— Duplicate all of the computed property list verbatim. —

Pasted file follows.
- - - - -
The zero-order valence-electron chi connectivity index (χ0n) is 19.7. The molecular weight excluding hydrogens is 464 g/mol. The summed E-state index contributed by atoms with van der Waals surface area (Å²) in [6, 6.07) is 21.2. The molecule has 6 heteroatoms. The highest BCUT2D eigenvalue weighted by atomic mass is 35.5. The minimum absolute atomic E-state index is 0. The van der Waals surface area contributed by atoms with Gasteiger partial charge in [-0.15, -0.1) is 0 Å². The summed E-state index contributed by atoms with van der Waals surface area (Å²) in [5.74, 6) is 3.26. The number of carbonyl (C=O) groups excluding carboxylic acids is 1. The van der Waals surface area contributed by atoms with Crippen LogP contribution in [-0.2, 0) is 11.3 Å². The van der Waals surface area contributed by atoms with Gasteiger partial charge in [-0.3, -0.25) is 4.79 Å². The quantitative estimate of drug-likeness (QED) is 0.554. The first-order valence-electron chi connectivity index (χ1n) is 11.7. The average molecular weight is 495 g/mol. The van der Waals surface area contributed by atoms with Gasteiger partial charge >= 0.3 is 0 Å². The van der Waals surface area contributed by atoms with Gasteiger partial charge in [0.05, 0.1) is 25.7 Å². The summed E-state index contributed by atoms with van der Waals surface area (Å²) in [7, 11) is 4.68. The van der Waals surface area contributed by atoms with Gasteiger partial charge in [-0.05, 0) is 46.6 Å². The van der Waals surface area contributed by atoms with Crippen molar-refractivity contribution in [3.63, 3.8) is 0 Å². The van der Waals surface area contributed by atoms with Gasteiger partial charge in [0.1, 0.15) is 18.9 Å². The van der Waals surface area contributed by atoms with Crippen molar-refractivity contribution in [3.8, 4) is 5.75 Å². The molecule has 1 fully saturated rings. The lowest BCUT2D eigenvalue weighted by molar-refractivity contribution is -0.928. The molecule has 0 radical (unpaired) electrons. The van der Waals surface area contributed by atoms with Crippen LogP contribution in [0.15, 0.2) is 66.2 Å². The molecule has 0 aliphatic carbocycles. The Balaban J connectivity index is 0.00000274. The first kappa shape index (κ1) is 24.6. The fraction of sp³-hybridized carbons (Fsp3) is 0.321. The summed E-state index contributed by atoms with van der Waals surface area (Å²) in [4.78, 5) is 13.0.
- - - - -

The zero-order valence-electron chi connectivity index (χ0n) is 19.7. The molecular weight excluding hydrogens is 464 g/mol. The summed E-state index contributed by atoms with van der Waals surface area (Å²) in [6, 6.07) is 21.2. The molecule has 6 heteroatoms. The highest BCUT2D eigenvalue weighted by atomic mass is 35.5. The minimum absolute atomic E-state index is 0. The van der Waals surface area contributed by atoms with Gasteiger partial charge in [-0.15, -0.1) is 0 Å². The summed E-state index contributed by atoms with van der Waals surface area (Å²) in [5.74, 6) is 3.26. The number of carbonyl (C=O) groups excluding carboxylic acids is 1. The van der Waals surface area contributed by atoms with Crippen LogP contribution in [-0.2, 0) is 11.3 Å². The van der Waals surface area contributed by atoms with Gasteiger partial charge in [-0.3, -0.25) is 4.79 Å². The quantitative estimate of drug-likeness (QED) is 0.554. The first-order valence-electron chi connectivity index (χ1n) is 11.7. The average molecular weight is 495 g/mol. The van der Waals surface area contributed by atoms with Gasteiger partial charge >= 0.3 is 0 Å². The van der Waals surface area contributed by atoms with Gasteiger partial charge in [0.05, 0.1) is 25.7 Å². The summed E-state index contributed by atoms with van der Waals surface area (Å²) in [7, 11) is 4.68. The van der Waals surface area contributed by atoms with Gasteiger partial charge in [-0.05, 0) is 46.6 Å². The van der Waals surface area contributed by atoms with Crippen molar-refractivity contribution in [3.63, 3.8) is 0 Å². The van der Waals surface area contributed by atoms with Gasteiger partial charge in [0.1, 0.15) is 18.9 Å². The van der Waals surface area contributed by atoms with Crippen molar-refractivity contribution in [3.8, 4) is 5.75 Å². The molecule has 1 fully saturated rings. The lowest BCUT2D eigenvalue weighted by molar-refractivity contribution is -0.928. The molecule has 0 radical (unpaired) electrons. The van der Waals surface area contributed by atoms with Crippen LogP contribution in [0.15, 0.2) is 66.2 Å². The molecule has 0 aliphatic carbocycles. The Balaban J connectivity index is 0.00000274. The first kappa shape index (κ1) is 24.6. The fraction of sp³-hybridized carbons (Fsp3) is 0.321. The summed E-state index contributed by atoms with van der Waals surface area (Å²) in [4.78, 5) is 13.0.